But there is another problem.
Even if the ISPs have a firehose – through the NBN and to your home or business – they might not have a big enough pipe that connects them to the global internet, Dr Gardner-Stephen said.
A related problem is that their “internal plumbing” might not be up to the increased workload. For many ISPs, these two related factors are most likely to be the main problem, he said.
Finally, it’s also theoretically possible that the size of the big internet pipes that connect Australia to the rest of the world won’t be enough to keep up but this is much less likely to happen.
“So, in short there are a bunch of different places in the system that can result in internet slowdowns as COVID-19 has everyone working from home,” Dr Gardner-Stephen said.
“ISPs and the NBN are both working to keep everything going as smoothly and quickly as possible, but like everything else at the moment, it may take a while for ramp things up.”
Practical steps to help your internet go faster
- Close all applications you are not using on your device, as many of these consume surprising amounts of your internet bandwidth, like just when you are opening your mouth to say something in your on-line meeting, potentially leaving your colleagues looking at one of those awkward contorted still-life freeze frames
- Make sure your wireless router/NBN modem is near to where you are working, and ideally up high, so that there are fewer obstructions between it and your devices. This will help to avoid any “dodgy plumbing” in your home
- Don’t use the microwave oven when trying to use the internet, unless it is a long way from the devices you are using and your wireless router/modem. Microwaves use the same frequencies as a lot of wireless routers (2.4GHz), which can cause interference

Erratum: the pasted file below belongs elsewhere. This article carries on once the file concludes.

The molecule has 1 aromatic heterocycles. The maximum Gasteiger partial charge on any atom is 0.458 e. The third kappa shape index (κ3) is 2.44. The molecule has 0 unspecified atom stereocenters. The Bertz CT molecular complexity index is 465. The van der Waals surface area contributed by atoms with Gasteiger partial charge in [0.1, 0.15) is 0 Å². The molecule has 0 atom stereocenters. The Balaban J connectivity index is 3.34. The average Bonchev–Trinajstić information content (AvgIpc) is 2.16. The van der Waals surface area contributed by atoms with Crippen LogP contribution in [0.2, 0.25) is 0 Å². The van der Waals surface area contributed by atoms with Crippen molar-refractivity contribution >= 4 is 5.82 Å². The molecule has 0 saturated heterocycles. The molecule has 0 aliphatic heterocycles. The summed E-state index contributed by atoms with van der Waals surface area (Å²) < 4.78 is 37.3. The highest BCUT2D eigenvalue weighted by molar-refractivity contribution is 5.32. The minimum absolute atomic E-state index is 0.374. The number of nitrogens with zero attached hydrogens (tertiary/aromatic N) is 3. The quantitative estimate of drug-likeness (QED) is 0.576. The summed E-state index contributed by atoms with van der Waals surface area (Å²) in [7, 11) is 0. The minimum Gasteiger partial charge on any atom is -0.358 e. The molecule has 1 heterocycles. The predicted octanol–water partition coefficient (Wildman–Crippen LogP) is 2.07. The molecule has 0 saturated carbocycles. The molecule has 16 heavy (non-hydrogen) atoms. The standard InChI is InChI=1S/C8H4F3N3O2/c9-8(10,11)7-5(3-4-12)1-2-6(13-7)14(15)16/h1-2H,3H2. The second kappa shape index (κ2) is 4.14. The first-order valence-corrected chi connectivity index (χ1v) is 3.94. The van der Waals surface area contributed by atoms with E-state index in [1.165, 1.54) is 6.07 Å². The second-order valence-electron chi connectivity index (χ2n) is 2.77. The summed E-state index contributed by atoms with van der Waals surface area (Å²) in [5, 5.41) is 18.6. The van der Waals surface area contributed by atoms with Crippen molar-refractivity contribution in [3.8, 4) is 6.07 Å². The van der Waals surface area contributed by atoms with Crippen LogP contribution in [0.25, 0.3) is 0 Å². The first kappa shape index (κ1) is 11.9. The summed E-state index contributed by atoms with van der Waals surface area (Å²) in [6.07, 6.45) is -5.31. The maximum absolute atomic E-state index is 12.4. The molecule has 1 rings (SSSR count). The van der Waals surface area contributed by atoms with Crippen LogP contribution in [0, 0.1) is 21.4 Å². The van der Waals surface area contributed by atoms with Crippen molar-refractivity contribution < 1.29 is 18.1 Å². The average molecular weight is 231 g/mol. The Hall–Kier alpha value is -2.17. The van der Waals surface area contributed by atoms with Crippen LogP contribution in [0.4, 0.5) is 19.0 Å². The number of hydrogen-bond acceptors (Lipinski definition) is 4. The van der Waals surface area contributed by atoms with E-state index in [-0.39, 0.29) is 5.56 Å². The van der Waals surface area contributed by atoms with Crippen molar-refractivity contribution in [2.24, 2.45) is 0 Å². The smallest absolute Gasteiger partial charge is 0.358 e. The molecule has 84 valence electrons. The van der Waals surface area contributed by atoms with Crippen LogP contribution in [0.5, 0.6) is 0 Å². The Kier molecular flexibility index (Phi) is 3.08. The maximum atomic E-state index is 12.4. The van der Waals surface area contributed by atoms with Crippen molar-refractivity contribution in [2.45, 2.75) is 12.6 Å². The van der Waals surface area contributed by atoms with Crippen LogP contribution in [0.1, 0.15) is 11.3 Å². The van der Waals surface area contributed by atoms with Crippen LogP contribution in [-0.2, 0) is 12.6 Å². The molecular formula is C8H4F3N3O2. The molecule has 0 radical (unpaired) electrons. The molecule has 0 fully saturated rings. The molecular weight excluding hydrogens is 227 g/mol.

- If you have a FTTN (copper) connection to the NBN, think about unplugging any phones you are using, and if that doesn’t help, try plugging the router or modem into different phone outlets. It might be that you have a spare phone plug that has a shorter/better cable to where the phone line enters your house, which might just get you extra speed
- If you are having online meetings, start them at weird times in the hour, instead of on the hour or half-hour, when its’ likely that everyone else will be starting their meetings. For example, arrange a call for 10.23 instead of 10am or 10.30
- Download documents to work on “off line” rather than trying to edit on line, if your tasks can accommodate this
- Turn off or unplug internet-connected devices that you’re not using. Do you really need your internet-connected fridge, TV or kids tablets downloading huge updates during your video conference?
- If you have kids at home, try to get them playing games that don’t need internet access, rather than, say, watching funny cat videos in UltraHD video, so that you can free up bandwidth
- Listen to music you have downloaded or have on CDs, rather than listening to streaming music services
- Reduce the video resolution when watching videos online, and disable video during online meetings, and mute your microphone when not talking. All these things will help to reduce the bandwidth
- Remember that only 27 years ago, practically none of us had any internet connection, and if we did it was a horrible slow dial-up modem. Even slow internet by today’s standard is a dream compared to what we put up with in the mid-1990s
- Some browsers support a “turbo mode” that compresses data before it sends it over the internet to you. Find the control and turn it on, as this can speed up some internet tasks.